Tennessee voted to officially ban slavery as a criminal punishment in Tuesday’s midterm elections, but the result left social media appalled.
Voters in the ruby red state have overwhelmingly backed an amendment proposal that would change the state constitution to remove language allowing slavery or involuntary servitude as punishment for a crime, thereby reducing the use of prison labor.
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According to results from the Secretary of State’s office, the amendment received more than 1.2 million upvotes, which is likely enough to warrant passage. Just under four-fifths of voters said yes to the amendment, while just over 20% said no.
“Last night was a historic night in Tennessee. For the first time since 1870, our constitution no longer protects the institution of slavery,” said Kathy Chambers, campaign manager for the Yes on 3 campaign. Newsweek.
“A bipartisan effort that’s been going on for years, we couldn’t be prouder of the citizens for agreeing that slavery has no place in our state.”
“A bipartisan effort that’s been going on for years, we couldn’t be prouder of the citizens for agreeing that slavery has no place in our state.” The campaign has been contacted for further comment.
However, some on social media were stunned that more than 300,000 voters said “no” to the proposed amendment.
“The fact that 20% of Tennessee residents believe slavery should still be legal is incredibly disheartening,” sportscaster Jeff Roberts wrote on Twitter.
Author Quenton Albertie added, “316,000 people in Tennessee wanted slavery. Y’all are safe.”
Trey Graham wrote“The truly mind-blowing thing about this headline is the story behind it: 20% of Tennessee voters chose to KEEP slavery going tonight.”
“I look at those people in the South who were only able to separate themselves from slavery in 2022 with deep hatred. What year are we in?” wrote another Twitter user.
While some tweeted their amazement that slavery was on the ballot in 2022, others wrote that although the 13th Amendment to the US Constitution abolished slavery, it still allows it as a punishment for The crime.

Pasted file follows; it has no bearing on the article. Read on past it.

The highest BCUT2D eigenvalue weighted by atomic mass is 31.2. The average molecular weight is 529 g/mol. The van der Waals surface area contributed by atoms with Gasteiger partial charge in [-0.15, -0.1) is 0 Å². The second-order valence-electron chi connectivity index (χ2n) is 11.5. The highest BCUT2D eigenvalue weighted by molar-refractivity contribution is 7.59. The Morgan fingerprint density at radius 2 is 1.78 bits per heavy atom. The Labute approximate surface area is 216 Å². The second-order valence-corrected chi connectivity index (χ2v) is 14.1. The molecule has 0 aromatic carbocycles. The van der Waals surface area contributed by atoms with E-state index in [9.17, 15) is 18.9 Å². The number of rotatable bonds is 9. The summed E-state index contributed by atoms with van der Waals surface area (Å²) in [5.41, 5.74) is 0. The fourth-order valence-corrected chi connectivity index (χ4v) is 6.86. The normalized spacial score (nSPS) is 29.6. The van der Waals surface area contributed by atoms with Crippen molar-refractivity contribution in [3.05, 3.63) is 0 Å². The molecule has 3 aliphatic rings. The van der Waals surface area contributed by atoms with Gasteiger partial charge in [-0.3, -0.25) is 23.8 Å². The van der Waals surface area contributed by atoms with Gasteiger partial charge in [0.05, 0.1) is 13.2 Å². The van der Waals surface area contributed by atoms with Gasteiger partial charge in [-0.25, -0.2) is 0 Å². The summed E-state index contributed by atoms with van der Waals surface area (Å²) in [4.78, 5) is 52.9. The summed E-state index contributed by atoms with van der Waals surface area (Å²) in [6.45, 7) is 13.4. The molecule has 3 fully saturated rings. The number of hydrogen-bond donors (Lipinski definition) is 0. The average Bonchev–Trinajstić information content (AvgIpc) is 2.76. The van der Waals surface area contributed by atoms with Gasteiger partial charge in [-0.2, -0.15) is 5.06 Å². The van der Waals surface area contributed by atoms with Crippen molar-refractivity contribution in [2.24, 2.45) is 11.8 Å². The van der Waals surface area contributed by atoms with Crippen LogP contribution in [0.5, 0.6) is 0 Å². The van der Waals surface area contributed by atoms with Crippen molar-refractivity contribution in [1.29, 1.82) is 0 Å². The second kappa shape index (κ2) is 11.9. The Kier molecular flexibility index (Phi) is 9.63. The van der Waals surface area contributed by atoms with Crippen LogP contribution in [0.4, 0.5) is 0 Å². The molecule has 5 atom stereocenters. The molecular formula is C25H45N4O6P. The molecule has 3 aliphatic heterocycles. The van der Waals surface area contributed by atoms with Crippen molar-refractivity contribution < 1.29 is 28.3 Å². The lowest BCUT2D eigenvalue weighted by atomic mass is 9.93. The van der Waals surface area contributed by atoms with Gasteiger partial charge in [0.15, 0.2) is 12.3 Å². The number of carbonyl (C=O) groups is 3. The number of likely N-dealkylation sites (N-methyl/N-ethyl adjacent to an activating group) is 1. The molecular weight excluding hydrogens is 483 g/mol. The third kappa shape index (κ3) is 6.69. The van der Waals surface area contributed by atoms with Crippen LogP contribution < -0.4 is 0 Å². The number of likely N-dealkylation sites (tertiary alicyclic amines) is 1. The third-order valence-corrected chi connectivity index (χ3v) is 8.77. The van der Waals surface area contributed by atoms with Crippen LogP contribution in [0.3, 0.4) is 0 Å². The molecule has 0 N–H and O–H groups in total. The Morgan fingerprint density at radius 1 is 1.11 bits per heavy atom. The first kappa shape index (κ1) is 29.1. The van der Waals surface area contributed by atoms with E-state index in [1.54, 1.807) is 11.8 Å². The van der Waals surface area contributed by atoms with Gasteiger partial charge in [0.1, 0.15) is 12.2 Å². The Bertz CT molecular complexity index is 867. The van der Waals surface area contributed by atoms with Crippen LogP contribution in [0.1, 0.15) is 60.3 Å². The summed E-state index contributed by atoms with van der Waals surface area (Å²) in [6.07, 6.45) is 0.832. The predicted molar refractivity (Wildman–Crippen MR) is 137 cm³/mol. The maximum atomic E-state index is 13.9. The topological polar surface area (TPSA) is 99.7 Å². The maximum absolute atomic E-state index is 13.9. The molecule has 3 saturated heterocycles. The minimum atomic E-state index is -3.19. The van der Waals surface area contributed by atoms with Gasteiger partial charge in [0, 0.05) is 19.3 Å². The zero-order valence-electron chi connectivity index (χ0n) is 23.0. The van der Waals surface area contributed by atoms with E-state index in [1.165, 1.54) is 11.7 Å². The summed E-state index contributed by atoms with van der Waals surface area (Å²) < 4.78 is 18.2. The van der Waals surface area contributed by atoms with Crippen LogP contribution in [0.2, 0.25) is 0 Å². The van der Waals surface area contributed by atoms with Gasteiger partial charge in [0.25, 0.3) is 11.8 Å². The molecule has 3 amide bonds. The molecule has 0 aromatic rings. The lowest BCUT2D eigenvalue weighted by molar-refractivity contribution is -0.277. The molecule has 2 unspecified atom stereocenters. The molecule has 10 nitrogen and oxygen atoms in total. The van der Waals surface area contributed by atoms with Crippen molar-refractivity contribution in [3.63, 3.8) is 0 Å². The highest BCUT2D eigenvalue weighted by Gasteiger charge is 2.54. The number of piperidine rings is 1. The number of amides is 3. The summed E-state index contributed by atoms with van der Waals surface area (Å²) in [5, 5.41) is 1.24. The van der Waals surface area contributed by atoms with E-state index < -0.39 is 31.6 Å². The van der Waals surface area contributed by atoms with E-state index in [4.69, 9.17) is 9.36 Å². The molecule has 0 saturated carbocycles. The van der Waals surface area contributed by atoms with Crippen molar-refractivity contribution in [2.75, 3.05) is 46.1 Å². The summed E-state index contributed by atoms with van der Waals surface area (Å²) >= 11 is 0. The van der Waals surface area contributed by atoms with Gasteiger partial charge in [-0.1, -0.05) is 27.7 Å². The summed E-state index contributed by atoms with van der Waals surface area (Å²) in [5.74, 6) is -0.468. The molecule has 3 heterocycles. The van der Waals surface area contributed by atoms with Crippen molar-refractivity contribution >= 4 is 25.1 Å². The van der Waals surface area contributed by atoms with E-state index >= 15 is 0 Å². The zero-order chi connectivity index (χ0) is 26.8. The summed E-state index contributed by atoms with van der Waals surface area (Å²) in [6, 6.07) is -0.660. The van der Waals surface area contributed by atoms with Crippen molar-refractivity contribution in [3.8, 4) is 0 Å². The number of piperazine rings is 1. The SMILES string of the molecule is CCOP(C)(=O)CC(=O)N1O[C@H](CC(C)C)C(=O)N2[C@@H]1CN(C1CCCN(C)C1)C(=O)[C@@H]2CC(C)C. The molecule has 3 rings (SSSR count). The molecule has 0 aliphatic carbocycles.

The vote in Tennessee is part of a nationwide effort to change the 13th Amendment exception that has long permitted forced labor by those convicted of certain crimes.
“Yes, slavery is actually explicitly legal in America for convicts. There is a specific exception in the 13th Amendment to allow prisoners to be used as slaves,” tweeted Shehan Jeyarajah. “Banning slavery as a punishment is a huge deal and the right thing to do.”
Nearly 20 states have constitutions that include language allowing slavery and involuntary servitude as criminal penalties. Colorado was the first to remove the language by vote in 2018, followed by Nebraska and Utah in 2020.
Chambers noted that Tennessee “is a former slave state, the state where the KuKlux Klan was founded and as red of a state as you’ll find but we got over 60 percent positive votes in all 95 counties, even rural Republican counties.”[KuKluxKlanaétéfondéetaussirouged’unÉtatquevousletrouverezmaisnousavonsobtenuplusde60 %devotespositifsdansles95comtésmêmelescomtésrépublicainsruraux”[KuKluxKlanwasfoundedandasredofastateasyou’llfindyetwegotover60percentyesvotesinall95countiesevenruralRepublicancounties”
Colorado “passed this amendment in 2018 on its second attempt with 65% yes, 35% no. Utah passed a similar amendment in 2020 with 80% yes, 20% no. Nebraska passed a similar amendment in 2020 with 68% yes, 32% no,” she added. “Essentially we tied Utah’s results. It’s pretty incredible given our history!”
On Tuesday, voters in Alabama, Tennessee and Vermont approved measures to close those loopholes. The vote remained too close to be called in Oregon on Wednesday morning, but voters in Louisiana rejected a ballot question asking if they supported a constitutional amendment to ban the use of involuntary servitude in the criminal justice system. .
“So a lot of people scoff at the slavery ballots, but maybe don’t know that slavery is still allowed via the 13th Amendment to the Constitution,” Anthony Nash tweeted.
“A lot of these measures are aimed at stopping that in terms of how prisons deal with prison labor.”
Update 11/9/22, 11:12 a.m. ET: This article has been updated with additional commentary from Kathy Chambers and a new photo.
Update 11/9/22, 9:20 AM ET: This article has been updated with a comment from Kathy Chambers.
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